Wednesday, August 10, 2011

Notes on Copyright (3): Two loopholes

The main reason for another post in this series is to announce its termination. Since the last installment, I have found a new venue for my copyright articles, and for other planned poetry-related prose articles: a new wiki, Penny's Poetry Pages. While parts of the wiki are still under construction, we have put together an excellent series of articles on copyright law that you can read here. With that menu and banquet prepared,there is no reason to continue to dole out crumbs of information on the blog.

Nor did I ever want to get into the minutiae of countries' legislation; my best advice is to read the copyright laws of your own country. The rules I previously gave err deliberately on the side of caution. There are works on the blog that carry the "All rights reserved" warning, but which you may legally copy if you wish; if you wish, then I urge you to check the facts and law around the poem's copyright status where you live.

I will, though, conclude by pointing out two major loopholes, which drastically affect copyright status in the states whose acts contain them.

The first is called the "rule of the shorter term." This rule modifies the principle of national treatment, under which states give foreign authors the same protection in law as their own subjects. Basically the rule states that, if state A gives authors a shorter term of copyright protection than state B, state A's authors will enjoy only the same term, in state B, as that enjoyed in A.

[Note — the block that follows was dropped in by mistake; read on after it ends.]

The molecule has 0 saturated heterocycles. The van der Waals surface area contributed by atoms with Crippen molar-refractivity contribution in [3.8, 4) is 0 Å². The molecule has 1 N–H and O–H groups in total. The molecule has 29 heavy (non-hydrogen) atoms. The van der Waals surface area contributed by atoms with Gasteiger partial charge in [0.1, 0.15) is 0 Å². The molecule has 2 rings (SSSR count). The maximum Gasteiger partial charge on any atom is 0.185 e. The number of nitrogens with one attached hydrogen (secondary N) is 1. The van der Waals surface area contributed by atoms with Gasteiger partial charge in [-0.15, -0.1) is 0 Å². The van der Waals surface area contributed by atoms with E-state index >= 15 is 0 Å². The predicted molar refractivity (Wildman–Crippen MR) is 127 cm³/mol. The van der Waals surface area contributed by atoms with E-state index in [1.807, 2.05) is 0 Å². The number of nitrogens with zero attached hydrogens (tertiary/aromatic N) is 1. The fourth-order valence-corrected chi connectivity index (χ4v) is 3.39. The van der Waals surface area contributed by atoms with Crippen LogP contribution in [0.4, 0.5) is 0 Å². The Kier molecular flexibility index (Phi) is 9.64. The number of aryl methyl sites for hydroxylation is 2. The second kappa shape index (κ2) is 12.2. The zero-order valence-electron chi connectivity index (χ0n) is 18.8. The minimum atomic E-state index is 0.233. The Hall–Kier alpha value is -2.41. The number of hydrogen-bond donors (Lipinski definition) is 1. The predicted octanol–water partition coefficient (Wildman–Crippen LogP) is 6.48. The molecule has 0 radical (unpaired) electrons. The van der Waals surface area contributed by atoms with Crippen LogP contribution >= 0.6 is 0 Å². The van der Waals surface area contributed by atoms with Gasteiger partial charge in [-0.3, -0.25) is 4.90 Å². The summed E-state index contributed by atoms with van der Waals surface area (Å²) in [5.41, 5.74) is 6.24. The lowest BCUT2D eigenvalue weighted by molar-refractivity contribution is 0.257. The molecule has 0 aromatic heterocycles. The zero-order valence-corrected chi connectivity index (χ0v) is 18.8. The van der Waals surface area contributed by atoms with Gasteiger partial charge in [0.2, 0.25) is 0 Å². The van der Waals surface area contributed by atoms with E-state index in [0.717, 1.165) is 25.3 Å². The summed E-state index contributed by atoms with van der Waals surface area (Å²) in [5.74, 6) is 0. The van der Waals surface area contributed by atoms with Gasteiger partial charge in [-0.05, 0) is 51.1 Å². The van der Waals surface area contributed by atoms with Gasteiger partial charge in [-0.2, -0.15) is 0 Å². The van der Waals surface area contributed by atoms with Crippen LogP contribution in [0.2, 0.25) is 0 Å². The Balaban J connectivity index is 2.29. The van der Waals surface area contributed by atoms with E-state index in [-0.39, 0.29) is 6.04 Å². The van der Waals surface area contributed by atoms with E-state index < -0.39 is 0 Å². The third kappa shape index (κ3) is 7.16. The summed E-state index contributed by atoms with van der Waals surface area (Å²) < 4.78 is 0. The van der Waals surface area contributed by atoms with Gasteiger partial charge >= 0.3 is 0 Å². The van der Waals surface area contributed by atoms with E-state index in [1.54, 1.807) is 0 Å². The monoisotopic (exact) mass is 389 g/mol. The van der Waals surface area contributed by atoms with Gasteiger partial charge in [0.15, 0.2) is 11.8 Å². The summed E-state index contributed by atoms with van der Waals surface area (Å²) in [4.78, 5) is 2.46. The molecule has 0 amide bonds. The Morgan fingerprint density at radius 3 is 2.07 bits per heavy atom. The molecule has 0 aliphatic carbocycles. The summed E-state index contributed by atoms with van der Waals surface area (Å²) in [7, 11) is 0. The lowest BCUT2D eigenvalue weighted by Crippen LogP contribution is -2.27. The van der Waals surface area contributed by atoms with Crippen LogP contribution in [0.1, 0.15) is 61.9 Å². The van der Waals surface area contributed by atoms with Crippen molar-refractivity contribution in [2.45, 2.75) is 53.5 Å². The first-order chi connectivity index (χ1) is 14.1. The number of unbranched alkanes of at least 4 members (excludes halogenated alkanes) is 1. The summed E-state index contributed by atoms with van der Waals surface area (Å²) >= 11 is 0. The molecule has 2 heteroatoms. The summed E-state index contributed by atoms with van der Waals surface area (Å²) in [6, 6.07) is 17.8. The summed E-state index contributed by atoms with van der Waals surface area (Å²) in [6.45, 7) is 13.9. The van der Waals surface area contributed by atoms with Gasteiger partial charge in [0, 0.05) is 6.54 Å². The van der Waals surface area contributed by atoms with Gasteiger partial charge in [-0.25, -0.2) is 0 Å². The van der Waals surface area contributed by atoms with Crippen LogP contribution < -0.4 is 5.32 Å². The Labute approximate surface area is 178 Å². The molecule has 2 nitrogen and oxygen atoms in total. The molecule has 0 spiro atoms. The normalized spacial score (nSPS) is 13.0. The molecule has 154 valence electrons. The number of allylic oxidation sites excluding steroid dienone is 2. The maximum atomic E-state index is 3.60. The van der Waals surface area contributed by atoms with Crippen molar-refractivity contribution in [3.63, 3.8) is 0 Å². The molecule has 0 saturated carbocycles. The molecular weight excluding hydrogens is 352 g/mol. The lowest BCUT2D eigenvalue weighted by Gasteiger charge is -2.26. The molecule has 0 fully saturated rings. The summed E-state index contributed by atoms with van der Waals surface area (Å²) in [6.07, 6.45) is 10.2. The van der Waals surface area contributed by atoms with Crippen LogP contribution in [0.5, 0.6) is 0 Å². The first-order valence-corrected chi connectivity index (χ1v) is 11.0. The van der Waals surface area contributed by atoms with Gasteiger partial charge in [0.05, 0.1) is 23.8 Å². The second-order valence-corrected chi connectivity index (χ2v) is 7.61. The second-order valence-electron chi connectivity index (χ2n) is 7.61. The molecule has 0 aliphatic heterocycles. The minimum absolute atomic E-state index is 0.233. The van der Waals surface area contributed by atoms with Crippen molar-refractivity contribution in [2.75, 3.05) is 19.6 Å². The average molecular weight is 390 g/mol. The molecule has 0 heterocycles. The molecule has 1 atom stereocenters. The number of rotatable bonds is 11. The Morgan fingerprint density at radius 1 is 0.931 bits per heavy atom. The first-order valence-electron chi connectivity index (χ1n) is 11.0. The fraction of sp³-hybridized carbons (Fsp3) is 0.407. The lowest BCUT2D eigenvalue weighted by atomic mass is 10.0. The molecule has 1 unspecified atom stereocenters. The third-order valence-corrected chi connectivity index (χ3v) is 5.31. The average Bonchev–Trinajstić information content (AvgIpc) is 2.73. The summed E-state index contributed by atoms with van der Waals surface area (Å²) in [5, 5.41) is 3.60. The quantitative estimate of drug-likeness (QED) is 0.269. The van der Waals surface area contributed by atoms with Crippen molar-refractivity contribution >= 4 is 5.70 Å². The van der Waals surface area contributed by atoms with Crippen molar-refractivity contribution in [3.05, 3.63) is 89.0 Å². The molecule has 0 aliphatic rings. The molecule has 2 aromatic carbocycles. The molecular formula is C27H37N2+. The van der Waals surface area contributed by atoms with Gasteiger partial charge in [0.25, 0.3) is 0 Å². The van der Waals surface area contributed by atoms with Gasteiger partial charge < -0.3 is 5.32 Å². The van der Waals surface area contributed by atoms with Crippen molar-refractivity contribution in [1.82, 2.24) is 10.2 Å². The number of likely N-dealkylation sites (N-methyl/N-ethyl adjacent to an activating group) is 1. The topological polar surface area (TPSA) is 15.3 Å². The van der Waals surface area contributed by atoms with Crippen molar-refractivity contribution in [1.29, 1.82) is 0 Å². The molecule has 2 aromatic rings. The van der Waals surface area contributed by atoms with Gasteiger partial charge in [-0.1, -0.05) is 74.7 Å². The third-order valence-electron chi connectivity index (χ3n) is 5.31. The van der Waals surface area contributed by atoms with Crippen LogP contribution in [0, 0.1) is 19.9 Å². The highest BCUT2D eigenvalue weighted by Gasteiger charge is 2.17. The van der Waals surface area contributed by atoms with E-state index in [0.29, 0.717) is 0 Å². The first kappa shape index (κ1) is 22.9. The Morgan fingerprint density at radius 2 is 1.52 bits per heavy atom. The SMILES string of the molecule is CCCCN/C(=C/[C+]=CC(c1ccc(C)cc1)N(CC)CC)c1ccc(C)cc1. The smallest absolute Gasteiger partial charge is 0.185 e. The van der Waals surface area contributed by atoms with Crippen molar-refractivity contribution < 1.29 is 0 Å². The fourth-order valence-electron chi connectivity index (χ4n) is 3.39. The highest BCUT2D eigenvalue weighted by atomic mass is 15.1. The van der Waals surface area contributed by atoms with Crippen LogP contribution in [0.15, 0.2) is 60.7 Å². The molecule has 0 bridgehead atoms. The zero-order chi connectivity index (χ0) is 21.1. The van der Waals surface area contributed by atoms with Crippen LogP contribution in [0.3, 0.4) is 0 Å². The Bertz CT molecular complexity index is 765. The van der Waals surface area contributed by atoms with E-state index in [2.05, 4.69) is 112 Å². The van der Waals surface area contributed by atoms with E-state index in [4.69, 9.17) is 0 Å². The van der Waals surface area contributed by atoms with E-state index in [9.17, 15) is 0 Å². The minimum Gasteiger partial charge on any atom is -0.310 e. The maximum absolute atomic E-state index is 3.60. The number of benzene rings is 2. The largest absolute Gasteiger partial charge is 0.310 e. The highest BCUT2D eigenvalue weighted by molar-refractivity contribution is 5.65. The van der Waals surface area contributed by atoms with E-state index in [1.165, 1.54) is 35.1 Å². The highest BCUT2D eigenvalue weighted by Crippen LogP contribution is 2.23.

For example, in the European Union, it is mandatory that all EU states protect copyright for the author's life plus 70 years. (That is why the United Kingdom extended its copyright in 1995.) At the same time, it is mandatory that all  EU states have a rule of the shorter term. That means that, because in Canada copyright protection runs for only an author's life plus 50 years, in the U.K. (and the rest of the EU) Canadian authors' works are copyrighted for only the author's life plus 50 years. Since all the Canadian works on   The Penny Blog  are in the public domain in Canada, they are all in the public domain in Europe.

The United States do not have a rule of the shorter term, alas. But they do have a significant loophole of their own, which I'll call here the "1922 rule."

In 1978 the U.S. extended copyright protection from 50 to 70 years' after an author's life, by establishing a 20-year "freeze"during which no copyrights would expire. However, the freeze was applied only to books published within the previous 75 years: from 1923 on. As for books published in 1922 or earlier, the 1998 act affirmed that all of them are in the public domain.

That makes a great deal of material available to otherwise excluded bloggers and others. For instance, Robert W. Service died in 1955, meaning that most of his books are copyrighted in the U.S. until 2025. However, the poetry of his that  The Penny Blog  has published -- from 1907's Songs of a Sourdough and 1916's Rhymes of a Red Cross Man - is all in the public domain in the U.S. thanks to the 1922 rule.

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